Treatment of Oilfield Produced Water with Dissolved Air Flotation
Jaji, Kehinde Temitope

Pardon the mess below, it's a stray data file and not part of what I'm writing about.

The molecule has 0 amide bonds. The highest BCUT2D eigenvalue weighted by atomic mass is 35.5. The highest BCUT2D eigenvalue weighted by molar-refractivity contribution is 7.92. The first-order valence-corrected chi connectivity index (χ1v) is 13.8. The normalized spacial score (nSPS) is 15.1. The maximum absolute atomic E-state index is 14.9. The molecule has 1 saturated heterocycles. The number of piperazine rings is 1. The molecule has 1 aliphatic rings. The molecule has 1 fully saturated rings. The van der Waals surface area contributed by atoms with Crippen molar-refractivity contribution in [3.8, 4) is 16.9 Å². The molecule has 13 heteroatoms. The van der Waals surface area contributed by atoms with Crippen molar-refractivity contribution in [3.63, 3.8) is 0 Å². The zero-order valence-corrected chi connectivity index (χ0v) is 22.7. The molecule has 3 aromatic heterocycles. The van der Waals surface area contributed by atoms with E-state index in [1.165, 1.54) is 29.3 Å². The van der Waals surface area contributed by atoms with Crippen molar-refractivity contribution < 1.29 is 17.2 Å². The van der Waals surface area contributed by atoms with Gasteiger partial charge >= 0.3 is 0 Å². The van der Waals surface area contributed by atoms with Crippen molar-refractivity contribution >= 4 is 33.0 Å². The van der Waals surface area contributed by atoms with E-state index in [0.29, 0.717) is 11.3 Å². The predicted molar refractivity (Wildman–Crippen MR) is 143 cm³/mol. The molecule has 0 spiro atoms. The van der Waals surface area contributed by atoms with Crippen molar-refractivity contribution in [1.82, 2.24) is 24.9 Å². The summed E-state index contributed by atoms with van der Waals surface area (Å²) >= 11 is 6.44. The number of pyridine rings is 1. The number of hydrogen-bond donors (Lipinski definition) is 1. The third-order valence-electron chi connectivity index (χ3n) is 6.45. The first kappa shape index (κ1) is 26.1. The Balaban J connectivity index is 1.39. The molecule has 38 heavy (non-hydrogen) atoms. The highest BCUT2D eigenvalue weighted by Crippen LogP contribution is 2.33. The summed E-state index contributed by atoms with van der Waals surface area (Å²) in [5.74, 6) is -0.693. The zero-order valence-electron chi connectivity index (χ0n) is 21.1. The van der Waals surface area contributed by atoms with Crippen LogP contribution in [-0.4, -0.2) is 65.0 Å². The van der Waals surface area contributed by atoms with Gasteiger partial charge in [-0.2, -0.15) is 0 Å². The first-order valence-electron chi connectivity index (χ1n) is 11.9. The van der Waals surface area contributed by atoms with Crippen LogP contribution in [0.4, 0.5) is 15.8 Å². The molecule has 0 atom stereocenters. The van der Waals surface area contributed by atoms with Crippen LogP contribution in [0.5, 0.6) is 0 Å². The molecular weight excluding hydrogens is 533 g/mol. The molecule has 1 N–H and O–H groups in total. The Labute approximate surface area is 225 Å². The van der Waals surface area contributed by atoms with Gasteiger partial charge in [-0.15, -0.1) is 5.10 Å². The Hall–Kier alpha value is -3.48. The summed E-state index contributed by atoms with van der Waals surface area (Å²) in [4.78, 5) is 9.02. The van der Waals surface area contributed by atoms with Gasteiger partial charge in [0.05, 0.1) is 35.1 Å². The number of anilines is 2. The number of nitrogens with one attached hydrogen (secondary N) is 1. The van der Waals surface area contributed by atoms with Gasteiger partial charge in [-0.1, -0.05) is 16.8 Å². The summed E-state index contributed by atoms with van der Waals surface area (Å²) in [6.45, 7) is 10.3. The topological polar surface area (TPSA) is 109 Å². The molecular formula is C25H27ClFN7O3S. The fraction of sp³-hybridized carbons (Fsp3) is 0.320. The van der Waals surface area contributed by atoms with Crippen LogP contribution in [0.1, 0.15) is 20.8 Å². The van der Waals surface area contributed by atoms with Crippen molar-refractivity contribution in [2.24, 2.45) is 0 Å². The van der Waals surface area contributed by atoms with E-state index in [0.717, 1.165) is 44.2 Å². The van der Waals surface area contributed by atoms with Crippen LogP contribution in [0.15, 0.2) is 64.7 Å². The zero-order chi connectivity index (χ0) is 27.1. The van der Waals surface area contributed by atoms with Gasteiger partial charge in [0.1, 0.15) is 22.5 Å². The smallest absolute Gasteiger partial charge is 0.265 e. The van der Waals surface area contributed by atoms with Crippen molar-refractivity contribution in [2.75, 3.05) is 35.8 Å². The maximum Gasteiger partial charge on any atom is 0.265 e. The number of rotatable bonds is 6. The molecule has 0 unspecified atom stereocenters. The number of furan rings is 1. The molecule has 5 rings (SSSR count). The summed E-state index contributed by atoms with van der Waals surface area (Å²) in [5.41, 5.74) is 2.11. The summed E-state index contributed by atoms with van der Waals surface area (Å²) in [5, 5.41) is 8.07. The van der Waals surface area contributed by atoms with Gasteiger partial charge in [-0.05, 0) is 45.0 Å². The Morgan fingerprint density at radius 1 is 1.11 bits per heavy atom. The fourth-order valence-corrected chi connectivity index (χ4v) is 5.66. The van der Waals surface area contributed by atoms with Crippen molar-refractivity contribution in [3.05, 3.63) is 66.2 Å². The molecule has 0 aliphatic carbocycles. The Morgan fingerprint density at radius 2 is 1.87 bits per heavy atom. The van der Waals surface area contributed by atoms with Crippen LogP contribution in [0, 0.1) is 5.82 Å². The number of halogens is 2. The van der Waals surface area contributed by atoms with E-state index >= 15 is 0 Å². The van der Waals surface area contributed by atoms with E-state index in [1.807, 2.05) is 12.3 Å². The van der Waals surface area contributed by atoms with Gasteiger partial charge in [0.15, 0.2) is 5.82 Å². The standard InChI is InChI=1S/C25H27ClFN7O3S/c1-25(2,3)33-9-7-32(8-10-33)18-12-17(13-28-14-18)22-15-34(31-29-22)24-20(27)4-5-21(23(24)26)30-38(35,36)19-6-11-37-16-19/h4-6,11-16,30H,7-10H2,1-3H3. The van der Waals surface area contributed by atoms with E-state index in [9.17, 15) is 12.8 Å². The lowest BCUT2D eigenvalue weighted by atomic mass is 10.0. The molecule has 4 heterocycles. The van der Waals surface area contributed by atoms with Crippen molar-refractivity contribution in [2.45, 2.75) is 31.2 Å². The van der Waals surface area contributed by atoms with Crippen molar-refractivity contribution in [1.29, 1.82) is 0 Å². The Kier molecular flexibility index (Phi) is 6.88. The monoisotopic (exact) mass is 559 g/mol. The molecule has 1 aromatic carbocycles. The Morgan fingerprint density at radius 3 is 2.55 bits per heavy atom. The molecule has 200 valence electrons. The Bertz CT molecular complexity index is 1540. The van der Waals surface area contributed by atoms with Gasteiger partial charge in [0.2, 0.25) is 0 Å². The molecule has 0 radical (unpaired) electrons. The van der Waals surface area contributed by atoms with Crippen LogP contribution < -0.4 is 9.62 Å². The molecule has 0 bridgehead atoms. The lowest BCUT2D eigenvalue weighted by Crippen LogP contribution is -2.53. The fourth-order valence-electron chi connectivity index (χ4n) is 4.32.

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Produced water is one of the major by products of oil and gas exploitation which is produced in large amounts up to 80% of the waste stream. Oil and grease concentration in produced water is the key parameter that is used for compliance monitoring, because it is easy to measure. For Canadian offshore operations, the current standard is a 30-day volume weighted average oil-in-water concentration in discharged produced water not exceeding 30 mg/L. Treatment of produced water may therefore be required in order to meet pre-disposal regulatory limits. The measurement of oil in produced water is important for both process control and reporting to regulatory authorities. Without the specification of a method, reported concentrations of oil in produced water can mean little, as there are many techniques and methods available for making this measurement, but not all are suitable in a specific application. The first part of this study focused on selecting a suitable analytical method for oil and grease measurement in oil field produced water. Petroleum ether was found to offer a comparative dissolution of crude oil as dichloromethane and hexane; it was therefore used as the solvent of choice for the UV-Vis spectrophotometric analysis of oil and grease in synthetic produced water. Results from the UV-Vis spectrophotometric and FTIR spectrometric analytical methods were found to be comparable; it confirmed that UV-Vis spectrometry could potentially serve as an alternative method for measuring oil and grease in oil field produced water. However, while the UV-Vis method may have limitations in measuring oil and grease concentrations below 30 mg/L, the FT-IR method was found to be equally efficient at measuring both high and low oil and grease concentrations. Dissolved air flotation (DAF) was the primary treatment technology investigated in this study for removing oil and grease from synthetic produced water. By itself, DAF achieved less than 70% oil and grease (OG) removal, and was not able to achieve a clarified effluent OG concentration of 30 mg/L required for regulatory discharge limits. At an optimum condition of 20 mg/L ferric chloride (FeCl3) at pH 8 (70.6% OG removal), coagulation was found to significantly improve the performance of the DAF unit (p < 0.05). At the optimum conditions of 100 mg/L PAC dose, pH 8 and a mixing time of 10 minutes (77.5% OG removal) and 300 mg/L OC dose, pH 8 and a mixing time of 10 minutes (78.1% OG removal), adsorption was also found to significantly improve the performance of the DAF unit (p < 0.05 in both cases). Adsorption with organoclay was recommended as the best pre-treatment for optimizing the performance of DAF in removing oil and grease from offshore oil field produced water. The bench-scale experiments showed that turbidity removal results were consistent with the OG removal results. Without pre-treatment, DAF achieved significant removal of benzene from produced water due to the volatile nature of benzene. Therefore comparable levels of benzene removal was observed by the DAF, FeCl3/DAF, PAC/DAF and OC/DAF treatment schemes; 79.3 %, 86.6 %, 86.5 %, 83.5% respectively. Finally, as benzene is known to be carcinogenic to humans, this study recommends the incorporation auxiliary equipment in its design, for the treatment of the off-gas (VOCs, particularly BTEX) released during the removal of dissolved oil from the oil field produced water.